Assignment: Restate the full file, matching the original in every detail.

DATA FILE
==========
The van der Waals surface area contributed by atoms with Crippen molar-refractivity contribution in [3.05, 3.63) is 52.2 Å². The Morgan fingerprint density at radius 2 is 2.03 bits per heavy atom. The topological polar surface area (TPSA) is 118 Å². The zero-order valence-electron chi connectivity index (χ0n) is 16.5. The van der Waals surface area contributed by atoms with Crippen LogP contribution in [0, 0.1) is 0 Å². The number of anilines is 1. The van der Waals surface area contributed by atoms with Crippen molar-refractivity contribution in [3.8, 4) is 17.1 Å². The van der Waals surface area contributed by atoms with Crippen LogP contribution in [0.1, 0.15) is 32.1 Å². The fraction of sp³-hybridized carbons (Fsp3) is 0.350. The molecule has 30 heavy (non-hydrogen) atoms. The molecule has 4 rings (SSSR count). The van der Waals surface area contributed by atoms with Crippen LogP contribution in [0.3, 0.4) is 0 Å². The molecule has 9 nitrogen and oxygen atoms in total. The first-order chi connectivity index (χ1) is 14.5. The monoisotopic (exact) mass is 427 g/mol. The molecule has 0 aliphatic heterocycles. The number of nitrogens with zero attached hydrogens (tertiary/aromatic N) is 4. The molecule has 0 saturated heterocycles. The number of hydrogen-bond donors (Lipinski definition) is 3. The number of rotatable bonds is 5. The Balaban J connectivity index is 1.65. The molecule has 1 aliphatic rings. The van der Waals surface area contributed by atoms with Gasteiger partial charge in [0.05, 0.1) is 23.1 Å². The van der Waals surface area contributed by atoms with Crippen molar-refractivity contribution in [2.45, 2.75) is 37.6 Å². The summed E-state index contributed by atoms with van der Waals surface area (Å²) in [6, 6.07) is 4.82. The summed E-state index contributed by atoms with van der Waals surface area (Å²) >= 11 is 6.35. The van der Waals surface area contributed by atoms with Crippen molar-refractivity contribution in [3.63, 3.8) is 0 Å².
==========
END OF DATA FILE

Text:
The van der Waals surface area contributed by atoms with Crippen molar-refractivity contribution in [3.05, 3.63) is 52.2 Å². The Morgan fingerprint density at radius 2 is 2.03 bits per heavy atom. The topological polar surface area (TPSA) is 118 Å². The zero-order valence-electron chi connectivity index (χ0n) is 16.5. The van der Waals surface area contributed by atoms with Crippen LogP contribution in [0, 0.1) is 0 Å². The number of anilines is 1. The van der Waals surface area contributed by atoms with Crippen molar-refractivity contribution in [3.8, 4) is 17.1 Å². The van der Waals surface area contributed by atoms with Crippen LogP contribution in [0.1, 0.15) is 32.1 Å². The fraction of sp³-hybridized carbons (Fsp3) is 0.350. The molecule has 30 heavy (non-hydrogen) atoms. The molecule has 4 rings (SSSR count). The van der Waals surface area contributed by atoms with Crippen LogP contribution in [0.3, 0.4) is 0 Å². The molecule has 9 nitrogen and oxygen atoms in total. The first-order chi connectivity index (χ1) is 14.5. The monoisotopic (exact) mass is 427 g/mol. The molecule has 0 aliphatic heterocycles. The number of nitrogens with zero attached hydrogens (tertiary/aromatic N) is 4. The molecule has 0 saturated heterocycles. The number of hydrogen-bond donors (Lipinski definition) is 3. The number of rotatable bonds is 5. The Balaban J connectivity index is 1.65. The molecule has 1 aliphatic rings. The van der Waals surface area contributed by atoms with Gasteiger partial charge in [0.05, 0.1) is 23.1 Å². The van der Waals surface area contributed by atoms with Crippen molar-refractivity contribution in [2.45, 2.75) is 37.6 Å². The summed E-state index contributed by atoms with van der Waals surface area (Å²) in [6, 6.07) is 4.82. The summed E-state index contributed by atoms with van der Waals surface area (Å²) >= 11 is 6.35. The van der Waals surface area contributed by atoms with Crippen molar-refractivity contribution in [3.63, 3.8) is 0 Å².